Objectives: Our aim was to compare corneal densitometry values in keratoconic eyes undergoing deep anterior lamellar keratoplasty with the “big bubble” and manual lamellar dissection techniques, as well as penetrating keratoplasty.
Materials and Methods: This retrospective study evaluated the postoperative outcomes of 31 eyes treated with big bubble-deep anterior lamellar keratoplasty, 23 eyes with manual lamellar dissection-deep anterior lamellar keratoplasty, and 37 eyes with penetrating keratoplasty. Corneal densitometry, best corrected visual acuity, and other corneal tomographic parameters were recorded at 1, 6, 12, and 24 months postoperatively. The groups were compared with respect to the outcomes.
Results: There were no significant differences between the groups with respect to the anterior, central, and total corneal densitometry values at 0 to 2 mm and 2 to 6 mm. At 1 month postoperatively, the densitometric value in the posterior corneal layer of the 0- to 2-mm and 2- and 6-mm corneal zones was higher in the manual lamellar dissection-deep anterior lamellar keratoplasty group than in the big bubble-deep anterior lamellar keratoplasty and penetrating keratoplasty groups (P = .001). At 6, 12, and 24 months, the manual lamellar dissection-deep anterior lamellar keratoplasty and penetrating keratoplasty groups had similar values in both zones in the posterior layer. The difference between manual lamellar dissection-deep anterior lamellar keratoplasty and big bubble-deep anterior lamellar keratoplasty in both zones in the posterior layer was statistically significant at 6, 12, and 24 months postoperatively (P < .05). The best corrected visual acuity of big bubble-deep anterior lamellar keratoplasty and penetrating keratoplasty groups was better than that of the manual lamellar dissection-deep anterior lamellar keratoplasty group (P = .047).
Conclusions: Corneal densitometry values may vary depending on the type of keratoplasty used in keratoconus patients. Higher densitometry values may affect visual quality in keratoplasty patients by decreasing or filtering the light that reaches the retina.
Key words : Corneal ectasia, Corneal transplantation, Haze, Topography, Visual quality
Keratoconus is a bilateral and noninflammatory ectatic disorder, characterized by progressive steepening, thinning, and irregular astigmatism.1,2 As the shape of the cornea changes, myopic and irregular astigmatic changes occur that compromise visual function. As progression continues, spectacle correction may not satisfy the patients, and contact lens wear may be necessary to improve vision in daily life.3 For severe cases, keratoplasty may be required for visual improvement.4
Deep anterior lamellar keratoplasty (DALK) has advantages over penetrating keratoplasty (PK) in the surgical treatment of keratoconus because it provides similar visual outcomes and preserves the recipient endothelium.5,6 Thus, DALK eliminates endothelial rejection and complications associated with “open sky” surgery.5 However, there is a longer learning curve for successful DALK compared with PK. The most common technique for DALK is the “big bubble” (BB) method, in which air is injected between the posterior stroma and the pre-Descemet layer.7,8 In this way, pneumatic dissection helps to expose the Descemet membrane (DM). However, the desired BB cannot be achieved in some situations, and manual lamellar dissection (MLD) may be required to finish the procedure.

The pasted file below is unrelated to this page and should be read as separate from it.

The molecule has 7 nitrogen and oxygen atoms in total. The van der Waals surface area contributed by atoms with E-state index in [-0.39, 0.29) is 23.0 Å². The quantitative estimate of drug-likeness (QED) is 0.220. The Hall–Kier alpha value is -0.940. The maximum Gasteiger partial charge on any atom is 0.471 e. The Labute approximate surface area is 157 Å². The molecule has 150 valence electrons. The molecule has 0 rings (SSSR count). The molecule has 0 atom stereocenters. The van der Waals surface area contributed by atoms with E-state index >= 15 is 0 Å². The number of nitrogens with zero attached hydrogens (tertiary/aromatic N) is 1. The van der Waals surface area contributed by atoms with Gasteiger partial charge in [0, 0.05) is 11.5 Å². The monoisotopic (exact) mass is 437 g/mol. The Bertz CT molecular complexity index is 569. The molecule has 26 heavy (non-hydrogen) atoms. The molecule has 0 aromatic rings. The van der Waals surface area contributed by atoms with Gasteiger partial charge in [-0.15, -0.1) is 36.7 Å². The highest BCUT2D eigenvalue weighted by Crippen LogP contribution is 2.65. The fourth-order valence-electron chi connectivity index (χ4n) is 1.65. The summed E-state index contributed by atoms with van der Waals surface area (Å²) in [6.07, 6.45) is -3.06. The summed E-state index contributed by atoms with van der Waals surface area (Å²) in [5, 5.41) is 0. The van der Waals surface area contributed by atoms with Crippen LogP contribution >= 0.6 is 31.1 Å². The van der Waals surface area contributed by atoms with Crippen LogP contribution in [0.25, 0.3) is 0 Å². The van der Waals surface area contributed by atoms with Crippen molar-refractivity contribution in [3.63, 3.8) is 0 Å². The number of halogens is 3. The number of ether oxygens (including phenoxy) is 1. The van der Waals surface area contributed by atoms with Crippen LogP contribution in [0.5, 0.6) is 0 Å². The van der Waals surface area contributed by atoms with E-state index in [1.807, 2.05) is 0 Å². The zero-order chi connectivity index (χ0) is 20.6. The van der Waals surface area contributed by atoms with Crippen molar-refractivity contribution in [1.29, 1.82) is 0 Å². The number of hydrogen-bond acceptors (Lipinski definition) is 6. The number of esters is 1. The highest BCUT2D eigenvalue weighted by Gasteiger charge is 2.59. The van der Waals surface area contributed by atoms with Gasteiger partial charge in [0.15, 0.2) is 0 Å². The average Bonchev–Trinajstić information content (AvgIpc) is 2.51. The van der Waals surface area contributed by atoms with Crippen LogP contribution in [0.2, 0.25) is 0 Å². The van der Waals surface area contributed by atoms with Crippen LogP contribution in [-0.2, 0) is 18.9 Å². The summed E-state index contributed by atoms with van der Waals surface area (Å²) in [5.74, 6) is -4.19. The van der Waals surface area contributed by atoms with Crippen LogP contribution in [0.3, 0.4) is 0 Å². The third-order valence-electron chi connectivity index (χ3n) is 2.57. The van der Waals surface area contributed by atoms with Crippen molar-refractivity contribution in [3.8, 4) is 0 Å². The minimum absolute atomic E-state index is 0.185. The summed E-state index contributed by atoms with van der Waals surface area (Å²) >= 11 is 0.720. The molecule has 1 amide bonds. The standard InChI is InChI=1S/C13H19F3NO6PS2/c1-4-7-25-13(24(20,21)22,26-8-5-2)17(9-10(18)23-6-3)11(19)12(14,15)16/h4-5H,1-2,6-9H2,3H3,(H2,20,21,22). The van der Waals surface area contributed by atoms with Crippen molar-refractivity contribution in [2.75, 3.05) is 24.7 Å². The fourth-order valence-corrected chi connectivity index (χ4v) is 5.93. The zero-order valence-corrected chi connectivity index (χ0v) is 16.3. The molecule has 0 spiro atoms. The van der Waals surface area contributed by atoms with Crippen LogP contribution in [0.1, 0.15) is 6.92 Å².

The Pentacam HR (Oculus, Wetzlar, Germany) is a noncontact optical system that enables the measurement of anterior and posterior corneal topographic maps, 3-dimensional analysis of the anterior chamber, pachymetry, and densitometry and is used to detect light scattering and corneal transparency.9,10 Some patients may complain of glare and photophobia despite a clear graft. It can be assumed that different types of keratoplasty techniques may affect backward light scattering and visual acuity. With the Pentacam HR, backward light scattering is measured quantitatively as corneal densitometry.
The purpose of this study was to compare corneal densitometry values in keratoconic eyes undergoing DALK with BB and MLD techniques and PK.
Materials and Methods
This retrospective, nonrandomized, comparative study included 91 eyes in patients who underwent DALK and PK because of keratoconus. The study was performed in adherence to the tenets of the Declaration of Helsinki. Approval for the study was granted by the Local Ethics Committee. Patients were selected from the chart notes of patients who presented at the Cornea and External Disease Service in Ankara City Hospital. Patients included in the study were > 18 years old with significant keratoconus who could not tolerate contact lens wear, had a complete ophthalmological examination, and had completed postoperative follow-up of at least 24 months. Patients were excluded from the study if they had any systemic diseases or ocular pathologies other than keratoconus, such as cataract, uveitis, glaucoma, trauma, vitreoretinal disorders, dry eye, or corneal infections, or if the graft was rejected or DM perforation was experienced during DALK surgery. Specular microscopic images of the cornea endothelium were obtained for the donor cornea preoperatively by the eye bank technicians, and eligible grafts were from donors aged 17 to 70 years with a preoperative, baseline eye bank determined endothelial cell density of 2400 to 3400 cells/mm2.